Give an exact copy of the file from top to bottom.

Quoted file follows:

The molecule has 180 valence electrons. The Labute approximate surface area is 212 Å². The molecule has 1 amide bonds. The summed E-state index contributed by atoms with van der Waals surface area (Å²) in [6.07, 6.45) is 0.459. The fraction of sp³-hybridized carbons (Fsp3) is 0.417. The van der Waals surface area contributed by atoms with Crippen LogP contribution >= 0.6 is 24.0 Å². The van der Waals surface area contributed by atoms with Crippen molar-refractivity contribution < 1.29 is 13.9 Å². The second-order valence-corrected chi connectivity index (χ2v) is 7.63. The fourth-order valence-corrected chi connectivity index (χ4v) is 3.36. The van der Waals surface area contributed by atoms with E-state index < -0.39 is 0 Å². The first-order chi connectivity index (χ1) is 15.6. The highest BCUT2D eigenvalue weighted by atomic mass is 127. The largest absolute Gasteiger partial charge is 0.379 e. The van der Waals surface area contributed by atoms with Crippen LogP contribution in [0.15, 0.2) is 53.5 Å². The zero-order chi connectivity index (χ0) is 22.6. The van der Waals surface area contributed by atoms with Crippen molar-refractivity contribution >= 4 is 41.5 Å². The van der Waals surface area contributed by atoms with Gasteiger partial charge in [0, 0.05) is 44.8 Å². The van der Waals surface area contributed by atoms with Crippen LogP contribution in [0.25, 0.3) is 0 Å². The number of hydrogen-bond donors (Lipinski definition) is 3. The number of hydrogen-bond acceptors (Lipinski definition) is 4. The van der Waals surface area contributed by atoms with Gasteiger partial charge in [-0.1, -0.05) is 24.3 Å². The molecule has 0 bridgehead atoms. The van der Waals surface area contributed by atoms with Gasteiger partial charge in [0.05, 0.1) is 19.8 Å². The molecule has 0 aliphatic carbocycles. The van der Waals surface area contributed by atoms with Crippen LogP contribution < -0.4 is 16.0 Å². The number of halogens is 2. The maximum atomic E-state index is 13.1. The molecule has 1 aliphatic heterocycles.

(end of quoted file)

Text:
The molecule has 180 valence electrons. The Labute approximate surface area is 212 Å². The molecule has 1 amide bonds. The summed E-state index contributed by atoms with van der Waals surface area (Å²) in [6.07, 6.45) is 0.459. The fraction of sp³-hybridized carbons (Fsp3) is 0.417. The van der Waals surface area contributed by atoms with Crippen LogP contribution >= 0.6 is 24.0 Å². The van der Waals surface area contributed by atoms with Crippen molar-refractivity contribution < 1.29 is 13.9 Å². The second-order valence-corrected chi connectivity index (χ2v) is 7.63. The fourth-order valence-corrected chi connectivity index (χ4v) is 3.36. The van der Waals surface area contributed by atoms with E-state index < -0.39 is 0 Å². The first-order chi connectivity index (χ1) is 15.6. The highest BCUT2D eigenvalue weighted by atomic mass is 127. The largest absolute Gasteiger partial charge is 0.379 e. The van der Waals surface area contributed by atoms with Crippen LogP contribution in [0.15, 0.2) is 53.5 Å². The zero-order chi connectivity index (χ0) is 22.6. The van der Waals surface area contributed by atoms with Crippen molar-refractivity contribution >= 4 is 41.5 Å². The van der Waals surface area contributed by atoms with Gasteiger partial charge in [0, 0.05) is 44.8 Å². The van der Waals surface area contributed by atoms with Crippen LogP contribution in [0.25, 0.3) is 0 Å². The number of hydrogen-bond donors (Lipinski definition) is 3. The number of hydrogen-bond acceptors (Lipinski definition) is 4. The van der Waals surface area contributed by atoms with Gasteiger partial charge in [-0.1, -0.05) is 24.3 Å². The molecule has 0 bridgehead atoms. The van der Waals surface area contributed by atoms with Gasteiger partial charge in [0.05, 0.1) is 19.8 Å². The molecule has 0 aliphatic carbocycles. The van der Waals surface area contributed by atoms with Crippen LogP contribution < -0.4 is 16.0 Å². The number of halogens is 2. The maximum atomic E-state index is 13.1. The molecule has 1 aliphatic heterocycles.